Ian Bremmer's Quick Take:

Hi, everybody. Ian Bremmer here from sunny Nantucket and going to be here for a little bit. Thought we would talk about the latest on COVID. Certainly, we had hoped we'd be talking less about it at this point, at least in terms of the developed world. A combination of the transmissibility of Delta variant and the extraordinary misinformation around vaccines and COVID treatment means that we are not in the position that many certainly had hoped we would be today.

The United States is the biggest problem on this front. We are awash in vaccines. Operation Warp Speed was an enormous success. The best vaccines in the world, the most effective mRNA, the United States doing everything it can to get secure doses for the entire country quick, more quickly than any other major economy in the world, and now we're having a hard time convincing people to take them. The politics around this are nasty and as divided as the country, absolutely not what you want to see in response to a health crisis.

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The catch is that turnout was a dismal 7 percent, meaning the plebiscite fell way short of the 40 percent turnout threshold required for its result to be binding.

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The COVID delta variant — which first surfaced in India earlier this year — is spreading rampantly throughout every continent, and is now the most dominant strain globally. But low- and middle-income countries, particularly in regions where vaccines have been scarce, are bearing the brunt of the fallout from the more contagious strain. We take a look at the 10 countries now recording the highest number of daily COVID deaths (per 1 million people), and their corresponding vaccination rates.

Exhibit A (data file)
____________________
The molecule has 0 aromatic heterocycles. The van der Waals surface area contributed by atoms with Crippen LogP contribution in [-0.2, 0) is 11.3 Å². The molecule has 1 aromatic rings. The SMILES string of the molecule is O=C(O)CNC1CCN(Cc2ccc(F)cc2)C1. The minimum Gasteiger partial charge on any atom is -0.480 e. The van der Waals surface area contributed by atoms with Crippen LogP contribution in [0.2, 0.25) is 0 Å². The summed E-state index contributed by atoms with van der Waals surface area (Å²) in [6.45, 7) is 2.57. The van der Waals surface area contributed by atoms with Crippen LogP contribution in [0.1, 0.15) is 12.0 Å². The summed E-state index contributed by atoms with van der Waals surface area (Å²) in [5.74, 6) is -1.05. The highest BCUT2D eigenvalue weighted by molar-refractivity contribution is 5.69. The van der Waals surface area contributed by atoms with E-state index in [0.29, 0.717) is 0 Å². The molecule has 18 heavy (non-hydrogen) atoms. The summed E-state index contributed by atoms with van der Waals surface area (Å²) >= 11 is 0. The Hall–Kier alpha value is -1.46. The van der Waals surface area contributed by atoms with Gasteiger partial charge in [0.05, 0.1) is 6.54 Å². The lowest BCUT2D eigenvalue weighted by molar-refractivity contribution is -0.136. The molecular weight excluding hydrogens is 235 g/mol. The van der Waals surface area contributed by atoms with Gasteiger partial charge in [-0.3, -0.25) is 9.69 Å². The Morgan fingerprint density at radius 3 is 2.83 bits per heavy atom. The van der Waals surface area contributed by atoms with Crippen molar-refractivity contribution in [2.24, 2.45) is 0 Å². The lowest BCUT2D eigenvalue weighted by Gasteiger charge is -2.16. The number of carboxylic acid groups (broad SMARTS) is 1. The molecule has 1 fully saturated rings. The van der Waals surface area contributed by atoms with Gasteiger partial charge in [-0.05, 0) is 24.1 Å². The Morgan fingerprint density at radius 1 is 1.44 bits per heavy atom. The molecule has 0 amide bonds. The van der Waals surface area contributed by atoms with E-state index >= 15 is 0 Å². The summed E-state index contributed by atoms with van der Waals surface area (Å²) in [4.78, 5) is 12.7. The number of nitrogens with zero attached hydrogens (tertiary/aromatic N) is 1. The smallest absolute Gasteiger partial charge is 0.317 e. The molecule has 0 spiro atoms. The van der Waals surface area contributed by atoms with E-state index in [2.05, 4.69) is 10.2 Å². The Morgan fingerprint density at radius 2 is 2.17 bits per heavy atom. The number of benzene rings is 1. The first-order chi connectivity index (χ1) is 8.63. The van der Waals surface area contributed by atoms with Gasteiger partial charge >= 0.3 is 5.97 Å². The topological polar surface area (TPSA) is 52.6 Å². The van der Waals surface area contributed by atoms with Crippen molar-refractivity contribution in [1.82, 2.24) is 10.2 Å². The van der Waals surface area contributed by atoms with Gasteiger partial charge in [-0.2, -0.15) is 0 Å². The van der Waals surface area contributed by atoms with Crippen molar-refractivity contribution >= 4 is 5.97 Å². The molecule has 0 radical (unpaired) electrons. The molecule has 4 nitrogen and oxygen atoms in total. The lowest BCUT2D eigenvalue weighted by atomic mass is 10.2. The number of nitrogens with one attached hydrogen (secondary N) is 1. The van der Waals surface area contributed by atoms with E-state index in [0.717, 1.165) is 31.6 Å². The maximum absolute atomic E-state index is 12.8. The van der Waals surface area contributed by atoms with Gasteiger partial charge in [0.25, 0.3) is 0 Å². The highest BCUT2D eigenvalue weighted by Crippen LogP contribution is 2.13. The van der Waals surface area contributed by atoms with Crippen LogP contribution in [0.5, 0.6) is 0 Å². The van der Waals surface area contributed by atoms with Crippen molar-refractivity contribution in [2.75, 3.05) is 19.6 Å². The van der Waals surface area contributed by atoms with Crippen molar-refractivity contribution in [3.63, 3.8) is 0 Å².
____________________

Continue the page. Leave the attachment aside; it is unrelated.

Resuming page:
China tackles delta: China is the latest country to express serious concern over the highly contagious delta variant, after recording 300 cases in 10 days. Authorities there are trying to trace some 70,000 people who may have attended a theatre in Zhangjiajie, a city in China's Hunan province, which is now thought to have been a delta hotspot. Making matters worse, a busy domestic travel season in China saw millions recently on the move to visit friends and family just as delta infections spiked in more than a dozen provinces. Authorities have enforced new travel restrictions in many places, including in central Hunan province, where more than 1.2 million people have been told to stay in their homes for three days while authorities roll out a mass testing scheme. The outbreak has reached Beijing, too, with authorities limiting entrance to the capital to "essential travelers" only. Indeed, the outbreak has raised fresh concerns about Chinese vaccines' protection against delta, though many experts say they are still at least 55 percent effective in preventing serious illness.